7. A=8B (1974AJ01)

    Broader source: All U.S. Department of Energy (DOE) Office Webpages (Extended Search)

    4AJ01) (See Energy Level Diagrams for 8B) GENERAL: See also (1966LA04) and Table 8.11 [Table of Energy Levels] (in PDF or PS). Shell model: (1966BA26, 1973HA49). Special levels: (1966BA26). Electromagnetic transitions: (1966BA26, 1973HA49). Special reactions: (1968BA1M, 1968BH1A, 1969BA1L, 1970BA44, 1972AG01). Astrophysical questions: (1967BA1J, 1967SH1F, 1968BA2E, 1968BA2F, 1969FO1D, 1970BA1M, 1972PA1C). Other topics: (1966KE16, 1966TO04, 1967DI1B, 1969GA1G, 1972AN05, 1973RO1R). Ground-state

  8. A=8Be (1988AJ01)

    Broader source: All U.S. Department of Energy (DOE) Office Webpages (Extended Search)

    8AJ01) (See Energy Level Diagrams for 8Be) GENERAL: See also (1984AJ01) and Table 8.4 [Table of Energy Levels] (in PDF or PS) here. Shell model: (1984PA04, 1984VA06, 1984ZW1A, 1985FI1E, 1987BL18, 1987KI1C, 1988WO04). Collective, rotational and deformed models: (1984PA04, 1985RO1G). Cluster and α-particle models: (1981PL1A, 1983CA12, 1983DR09, 1983FU1D, 1983HA41, 1983JA09, 1983SH38, 1984DE24, 1984DU17, 1984LU1A, 1984LU1B, 1985FI1E, 1986GU1F, 1986KR12, 1986SU06, 1988KR01). Special states:

  9. A=8Li (1988AJ01)

    Broader source: All U.S. Department of Energy (DOE) Office Webpages (Extended Search)

    8AJ01) (See Energy Level Diagrams for 8Li) GENERAL: See also (1984AJ01) and Table 8.2 [Table of Energy Levels] (in PDF or PS) here. Nuclear models: (1983KU17, 1983SH38, 1984MO1H, 1984REZZ, 1984VA06, 1988WO04). Special states: (1982PO12, 1983KU17, 1984REZZ, 1984VA06, 1986XU02). Electromagnetic transitions: (1983KU17). Astrophysics: (1987MA2C). Complex reactions involving 8Li: (1983FR1A, 1983GU1A, 1983OL1A, 1983WI1A, 1984GR08, 1984HI1A, 1984LA27, 1985JA1B, 1985MA02, 1985MA13, 1985MO17, 1986AV1B,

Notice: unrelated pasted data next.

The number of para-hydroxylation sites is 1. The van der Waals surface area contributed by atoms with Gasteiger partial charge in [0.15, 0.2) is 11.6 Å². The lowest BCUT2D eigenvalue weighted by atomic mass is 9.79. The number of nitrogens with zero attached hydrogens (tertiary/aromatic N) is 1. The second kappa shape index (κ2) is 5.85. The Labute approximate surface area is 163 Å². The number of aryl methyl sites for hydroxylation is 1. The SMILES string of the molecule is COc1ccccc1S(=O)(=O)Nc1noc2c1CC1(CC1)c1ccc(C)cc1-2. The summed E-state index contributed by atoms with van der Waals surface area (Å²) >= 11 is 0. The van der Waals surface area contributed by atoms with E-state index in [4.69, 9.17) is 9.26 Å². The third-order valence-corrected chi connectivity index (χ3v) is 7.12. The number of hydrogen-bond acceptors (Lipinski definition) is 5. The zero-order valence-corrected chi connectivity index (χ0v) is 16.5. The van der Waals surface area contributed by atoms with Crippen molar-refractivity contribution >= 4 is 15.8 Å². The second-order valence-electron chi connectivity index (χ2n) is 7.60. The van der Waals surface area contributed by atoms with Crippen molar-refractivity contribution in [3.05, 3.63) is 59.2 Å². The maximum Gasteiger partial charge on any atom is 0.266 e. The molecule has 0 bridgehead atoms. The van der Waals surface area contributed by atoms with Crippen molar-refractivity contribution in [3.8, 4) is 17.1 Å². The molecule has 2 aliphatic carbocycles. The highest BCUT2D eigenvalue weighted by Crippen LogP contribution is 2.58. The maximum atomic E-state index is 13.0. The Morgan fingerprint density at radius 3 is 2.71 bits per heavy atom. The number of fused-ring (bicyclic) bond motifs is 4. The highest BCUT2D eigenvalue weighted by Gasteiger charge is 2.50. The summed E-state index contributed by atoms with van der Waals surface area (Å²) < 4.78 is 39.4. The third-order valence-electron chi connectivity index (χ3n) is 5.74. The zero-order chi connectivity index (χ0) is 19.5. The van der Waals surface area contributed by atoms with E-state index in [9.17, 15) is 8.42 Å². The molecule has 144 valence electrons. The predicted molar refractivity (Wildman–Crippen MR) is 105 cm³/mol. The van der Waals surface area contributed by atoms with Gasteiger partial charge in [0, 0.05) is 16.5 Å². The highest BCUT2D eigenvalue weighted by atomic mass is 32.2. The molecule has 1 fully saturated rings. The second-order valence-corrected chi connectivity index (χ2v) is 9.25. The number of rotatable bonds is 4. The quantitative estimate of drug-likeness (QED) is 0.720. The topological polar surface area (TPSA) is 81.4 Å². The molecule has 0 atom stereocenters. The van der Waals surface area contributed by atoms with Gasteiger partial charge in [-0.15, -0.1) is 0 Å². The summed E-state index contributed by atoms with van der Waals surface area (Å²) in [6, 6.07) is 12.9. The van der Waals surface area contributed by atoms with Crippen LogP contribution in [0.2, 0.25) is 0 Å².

10. A=9Li (1979AJ01)

    Broader source: All U.S. Department of Energy (DOE) Office Webpages (Extended Search)

    9AJ01) (See Energy Level Diagrams for 9Li) GENERAL: See also (1974AJ01) and Table 9.1 [Table of Energy Levels] (in PDF or PS). Model calculations: (1974IR04, 1976IR1B, 1977JA14). Special reactions: (1975AB1D, 1975ZE01, 1976AL1F, 1976BE67, 1976BU16, 1977YA1B). Pion and kaon reactions (See also reaction 3.): (1973CA1C, 1976TR1A, 1977BA1Q, 1977DO06, 1977SH1C). Other topics: (1970KA1A, 1973TO16, 1974IR04, 1975BE56, 1976IR1B). Ground state properties: (1975BE31). μ = 3.4359 ± 0.0010 nm (1976CO1L;

  11. A=9Li (1988AJ01)

    Broader source: All U.S. Department of Energy (DOE) Office Webpages (Extended Search)

    8AJ01) (See Energy Level Diagrams for 9Li) GENERAL: See also (1984AJ01) and Table 9.1 [Table of Energy Levels] (in PDF or PS). Model calculations: (1983KU17, 1984CH24, 1984VA06). Special states: (1983KU17, 1984VA06). Electromagnetic interactions: (1983KU17). Astrophysical questions: (1987MA2C). Complex reactions involving 9Li: (1983OL1A, 1983WI1A, 1984GR08, 1985JA1B, 1985MA02, 1985MO17, 1986CS1A, 1986HA1B, 1986SA30, 1986WE1C, 1987BA38, 1987CH26, 1987JA06, 1987KO1Z, 1987SH1K, 1987TAZU, 1987WA09,